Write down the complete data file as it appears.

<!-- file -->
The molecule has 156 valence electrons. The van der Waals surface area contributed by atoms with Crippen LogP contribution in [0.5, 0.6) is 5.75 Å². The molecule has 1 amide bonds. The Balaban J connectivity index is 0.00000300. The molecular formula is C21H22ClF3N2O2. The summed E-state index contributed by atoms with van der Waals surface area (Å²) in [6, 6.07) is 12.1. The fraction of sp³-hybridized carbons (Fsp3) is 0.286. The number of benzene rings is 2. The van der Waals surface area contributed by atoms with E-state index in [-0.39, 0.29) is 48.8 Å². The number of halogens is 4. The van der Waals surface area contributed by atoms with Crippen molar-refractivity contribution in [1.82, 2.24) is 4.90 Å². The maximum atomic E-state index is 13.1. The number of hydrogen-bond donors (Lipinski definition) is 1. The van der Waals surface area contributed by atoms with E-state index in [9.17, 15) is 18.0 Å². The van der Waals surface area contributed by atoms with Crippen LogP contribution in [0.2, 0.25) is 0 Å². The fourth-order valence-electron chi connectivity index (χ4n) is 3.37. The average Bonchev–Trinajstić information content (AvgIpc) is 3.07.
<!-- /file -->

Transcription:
The molecule has 156 valence electrons. The van der Waals surface area contributed by atoms with Crippen LogP contribution in [0.5, 0.6) is 5.75 Å². The molecule has 1 amide bonds. The Balaban J connectivity index is 0.00000300. The molecular formula is C21H22ClF3N2O2. The summed E-state index contributed by atoms with van der Waals surface area (Å²) in [6, 6.07) is 12.1. The fraction of sp³-hybridized carbons (Fsp3) is 0.286. The number of benzene rings is 2. The van der Waals surface area contributed by atoms with E-state index in [-0.39, 0.29) is 48.8 Å². The number of halogens is 4. The van der Waals surface area contributed by atoms with Crippen molar-refractivity contribution in [1.82, 2.24) is 4.90 Å². The maximum atomic E-state index is 13.1. The number of hydrogen-bond donors (Lipinski definition) is 1. The van der Waals surface area contributed by atoms with E-state index in [9.17, 15) is 18.0 Å². The van der Waals surface area contributed by atoms with Crippen LogP contribution in [0.2, 0.25) is 0 Å². The fourth-order valence-electron chi connectivity index (χ4n) is 3.37. The average Bonchev–Trinajstić information content (AvgIpc) is 3.07.